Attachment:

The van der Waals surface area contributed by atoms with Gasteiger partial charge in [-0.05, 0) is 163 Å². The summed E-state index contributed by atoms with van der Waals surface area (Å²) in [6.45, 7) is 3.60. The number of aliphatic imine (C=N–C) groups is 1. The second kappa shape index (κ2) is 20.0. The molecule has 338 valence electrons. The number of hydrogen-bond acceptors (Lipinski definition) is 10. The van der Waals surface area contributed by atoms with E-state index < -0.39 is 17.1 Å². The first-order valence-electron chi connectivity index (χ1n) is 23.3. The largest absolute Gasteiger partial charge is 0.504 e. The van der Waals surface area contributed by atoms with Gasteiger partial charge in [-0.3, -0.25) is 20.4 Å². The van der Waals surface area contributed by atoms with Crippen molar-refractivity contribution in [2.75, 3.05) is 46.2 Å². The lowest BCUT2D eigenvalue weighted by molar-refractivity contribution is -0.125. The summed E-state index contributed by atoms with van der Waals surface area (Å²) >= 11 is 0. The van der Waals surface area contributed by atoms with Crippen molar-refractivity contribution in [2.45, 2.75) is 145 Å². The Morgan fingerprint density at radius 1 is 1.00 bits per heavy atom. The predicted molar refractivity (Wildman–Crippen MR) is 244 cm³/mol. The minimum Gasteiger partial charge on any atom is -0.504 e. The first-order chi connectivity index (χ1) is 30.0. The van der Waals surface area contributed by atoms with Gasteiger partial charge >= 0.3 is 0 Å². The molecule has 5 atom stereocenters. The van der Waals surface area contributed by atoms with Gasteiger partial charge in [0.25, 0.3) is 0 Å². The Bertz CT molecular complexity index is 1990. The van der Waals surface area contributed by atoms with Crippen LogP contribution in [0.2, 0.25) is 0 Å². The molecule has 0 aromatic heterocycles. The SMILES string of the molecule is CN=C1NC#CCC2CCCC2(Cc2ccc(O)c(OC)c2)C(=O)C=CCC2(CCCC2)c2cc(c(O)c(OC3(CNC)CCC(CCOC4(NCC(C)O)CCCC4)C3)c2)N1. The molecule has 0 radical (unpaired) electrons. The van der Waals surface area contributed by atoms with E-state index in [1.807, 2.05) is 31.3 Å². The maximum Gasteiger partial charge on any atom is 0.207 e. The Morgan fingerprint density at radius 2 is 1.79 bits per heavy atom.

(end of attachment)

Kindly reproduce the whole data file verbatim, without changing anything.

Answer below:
The van der Waals surface area contributed by atoms with Gasteiger partial charge in [-0.05, 0) is 163 Å². The summed E-state index contributed by atoms with van der Waals surface area (Å²) in [6.45, 7) is 3.60. The number of aliphatic imine (C=N–C) groups is 1. The second kappa shape index (κ2) is 20.0. The molecule has 338 valence electrons. The number of hydrogen-bond acceptors (Lipinski definition) is 10. The van der Waals surface area contributed by atoms with E-state index < -0.39 is 17.1 Å². The first-order valence-electron chi connectivity index (χ1n) is 23.3. The largest absolute Gasteiger partial charge is 0.504 e. The van der Waals surface area contributed by atoms with Gasteiger partial charge in [-0.3, -0.25) is 20.4 Å². The van der Waals surface area contributed by atoms with Crippen molar-refractivity contribution in [2.75, 3.05) is 46.2 Å². The lowest BCUT2D eigenvalue weighted by molar-refractivity contribution is -0.125. The summed E-state index contributed by atoms with van der Waals surface area (Å²) >= 11 is 0. The van der Waals surface area contributed by atoms with Crippen molar-refractivity contribution in [2.45, 2.75) is 145 Å². The Morgan fingerprint density at radius 1 is 1.00 bits per heavy atom. The predicted molar refractivity (Wildman–Crippen MR) is 244 cm³/mol. The minimum Gasteiger partial charge on any atom is -0.504 e. The first-order chi connectivity index (χ1) is 30.0. The van der Waals surface area contributed by atoms with Gasteiger partial charge >= 0.3 is 0 Å². The molecule has 5 atom stereocenters. The van der Waals surface area contributed by atoms with Gasteiger partial charge in [0.25, 0.3) is 0 Å². The Bertz CT molecular complexity index is 1990. The van der Waals surface area contributed by atoms with Crippen LogP contribution in [0.2, 0.25) is 0 Å². The molecule has 0 aromatic heterocycles. The SMILES string of the molecule is CN=C1NC#CCC2CCCC2(Cc2ccc(O)c(OC)c2)C(=O)C=CCC2(CCCC2)c2cc(c(O)c(OC3(CNC)CCC(CCOC4(NCC(C)O)CCCC4)C3)c2)N1. The molecule has 0 radical (unpaired) electrons. The van der Waals surface area contributed by atoms with E-state index in [1.807, 2.05) is 31.3 Å². The maximum Gasteiger partial charge on any atom is 0.207 e. The Morgan fingerprint density at radius 2 is 1.79 bits per heavy atom.